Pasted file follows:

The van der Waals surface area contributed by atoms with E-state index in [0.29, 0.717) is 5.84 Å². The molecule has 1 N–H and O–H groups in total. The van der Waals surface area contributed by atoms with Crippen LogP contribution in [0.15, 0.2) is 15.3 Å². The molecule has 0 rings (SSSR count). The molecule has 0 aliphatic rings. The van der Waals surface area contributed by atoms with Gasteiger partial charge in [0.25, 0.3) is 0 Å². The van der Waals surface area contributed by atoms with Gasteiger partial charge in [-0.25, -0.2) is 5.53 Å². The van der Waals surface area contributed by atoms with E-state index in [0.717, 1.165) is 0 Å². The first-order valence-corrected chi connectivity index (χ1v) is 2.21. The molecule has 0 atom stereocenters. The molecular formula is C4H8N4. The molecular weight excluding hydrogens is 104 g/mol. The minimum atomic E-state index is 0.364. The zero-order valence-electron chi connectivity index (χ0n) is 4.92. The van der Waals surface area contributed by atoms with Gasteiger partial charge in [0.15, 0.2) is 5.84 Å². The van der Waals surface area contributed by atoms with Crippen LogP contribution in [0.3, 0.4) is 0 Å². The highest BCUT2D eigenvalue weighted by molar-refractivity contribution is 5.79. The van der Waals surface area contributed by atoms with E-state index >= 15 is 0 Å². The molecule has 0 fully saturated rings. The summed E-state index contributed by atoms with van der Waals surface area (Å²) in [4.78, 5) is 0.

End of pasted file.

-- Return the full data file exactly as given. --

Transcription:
The van der Waals surface area contributed by atoms with E-state index in [0.29, 0.717) is 5.84 Å². The molecule has 1 N–H and O–H groups in total. The van der Waals surface area contributed by atoms with Crippen LogP contribution in [0.15, 0.2) is 15.3 Å². The molecule has 0 rings (SSSR count). The molecule has 0 aliphatic rings. The van der Waals surface area contributed by atoms with Gasteiger partial charge in [0.25, 0.3) is 0 Å². The van der Waals surface area contributed by atoms with Gasteiger partial charge in [-0.25, -0.2) is 5.53 Å². The van der Waals surface area contributed by atoms with E-state index in [0.717, 1.165) is 0 Å². The first-order valence-corrected chi connectivity index (χ1v) is 2.21. The molecule has 0 atom stereocenters. The molecular formula is C4H8N4. The molecular weight excluding hydrogens is 104 g/mol. The minimum atomic E-state index is 0.364. The zero-order valence-electron chi connectivity index (χ0n) is 4.92. The van der Waals surface area contributed by atoms with Gasteiger partial charge in [0.15, 0.2) is 5.84 Å². The van der Waals surface area contributed by atoms with Crippen LogP contribution in [0.3, 0.4) is 0 Å². The highest BCUT2D eigenvalue weighted by molar-refractivity contribution is 5.79. The van der Waals surface area contributed by atoms with E-state index >= 15 is 0 Å². The molecule has 0 fully saturated rings. The summed E-state index contributed by atoms with van der Waals surface area (Å²) in [4.78, 5) is 0.